reflections on Columbine – 10 years later
Yesterday was the 10th anniversary of the shootings at Columbine High School. This event was our town’s 9/11, one of those kind of things that becomes a fixed point in memory. It causes you to always remember where you were and what you were doing when you heard the news.
I was working from home that day, and my kids were at school. I heard a helicopter fly nearby my house and then another and another. I glanced out of my window and saw news and police helicopters hovering over the streets below. The house we lived in at that time was up on a hill and though I could see the roof of the high school, it wasn’t clear yet what was going on. I flipped on the TV and there were the images that have since been burned into our minds – our children running out of the school building, hands clasped on top of their heads being herded by swat team members with guns at the ready.
Though my oldest was still only in junior high, there were many families on my street with children at Columbine. I went out to knock on doors to make sure they all knew what was going on. Many were not at home. I got to the house of my daughter’s best friend who was a freshman at Columbine at the time and banged on the door. Ana herself opened the door, pale and shaken. She had just left the school cafeteria to walk home for lunch. She happened to turn on the TV and saw what had occurred only a few moments after she left. It would be another 6 hours before we knew that her brother was safe. He and a group of students were hunkered down in a classroom, hiding from the gunmen whom they thought still roamed the halls.
Instinctively, I went to pick up my children from their schools, even though the school day was just half over. Parents streamed in and throngs of kids gathered at the doors, each released as their parents showed up to claim them. A teacher who was monitoring the crowd offered gentle words of comfort, calling each student by name. I remember my daughter’s tear stained face – her first question being, is Ana ok?
We knew that we needed to open the church. And all the local churches were packed full that evening, and many evenings after that, filled with praying, weeping, lighting candles, worship, just being together. Then, the first sleepless night, tossing and turning, praying for the families, especially the ones whose children’s bodies still lay in the school library all that long night. (The swat teams were still trying to figure out if the school was rigged or booby-trapped as the shooters had warned.) The next day I shopped at the nearby grocery store. There were dozens in the store and we all shopped in silence, eyes wide, mouths grim.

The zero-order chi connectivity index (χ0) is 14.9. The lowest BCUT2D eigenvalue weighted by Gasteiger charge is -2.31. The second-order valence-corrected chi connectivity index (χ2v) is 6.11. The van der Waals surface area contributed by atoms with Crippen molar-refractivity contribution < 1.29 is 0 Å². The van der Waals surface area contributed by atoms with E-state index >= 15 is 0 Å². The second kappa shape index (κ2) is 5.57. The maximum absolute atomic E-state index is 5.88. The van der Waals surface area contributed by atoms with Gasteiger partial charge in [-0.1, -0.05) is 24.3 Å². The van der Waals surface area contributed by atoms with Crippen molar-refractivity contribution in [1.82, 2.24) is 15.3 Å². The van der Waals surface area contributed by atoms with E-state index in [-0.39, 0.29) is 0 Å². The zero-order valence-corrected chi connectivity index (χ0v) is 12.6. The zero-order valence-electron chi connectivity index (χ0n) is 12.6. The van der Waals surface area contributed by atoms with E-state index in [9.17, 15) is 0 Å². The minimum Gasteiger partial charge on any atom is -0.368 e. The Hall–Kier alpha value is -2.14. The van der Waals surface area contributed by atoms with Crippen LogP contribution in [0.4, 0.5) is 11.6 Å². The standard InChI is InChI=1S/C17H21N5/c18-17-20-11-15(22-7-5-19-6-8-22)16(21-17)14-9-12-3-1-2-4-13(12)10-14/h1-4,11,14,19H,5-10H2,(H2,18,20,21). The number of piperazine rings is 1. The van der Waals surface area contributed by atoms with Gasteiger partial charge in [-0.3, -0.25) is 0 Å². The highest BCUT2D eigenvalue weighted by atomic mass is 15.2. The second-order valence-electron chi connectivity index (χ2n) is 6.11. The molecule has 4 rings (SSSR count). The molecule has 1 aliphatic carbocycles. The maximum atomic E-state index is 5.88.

A carpenter from Oklahoma came and constructed 15 beautiful wooden crosses on Rebel Hill in the park behind the school. People were outraged because there were 13 killed that day, 12 students and one teacher. The other two were the shooters themselves who had taken their own lives. What are those two crosses doing next to my son’s cross? Those are words that could have been spoken by God Himself. We were face to face with the scandal of the gospel. Who “deserves” a cross? Taken for the symbol that it is, the death of Christ is for us all, those who do evil as well as those considered to be righteous. But the two crosses were eventually quietly and kindly taken down. A pastor in a nearby Lutheran church was forced to leave his church after he performed a funeral for one of the shooters, Dylan Klebold. He said, “What could I do? They asked me and I believe this is how Jesus would respond.” This kind of grace is too difficult for us to bear. These sort of things bring our struggling, dualistic hearts out into the unyielding light of day.
Memorials, ribbons, bonding, “We are Columbine”, divisions, pain, anger, arguments, investigations, stories, crosses, wheelchairs, new life, adoptions, scholarships, thriving- all are a part of the messy process of healing over time. Now 10 years later there is to be sure, more healing than strife and pain. I believe it is an act of faith to remember and tell the stories and to recount how beauty and life have been called forth from chaos once again. And, to dare to reflect on the mystery that the gospel is far, far bigger and better than we can dare to dream.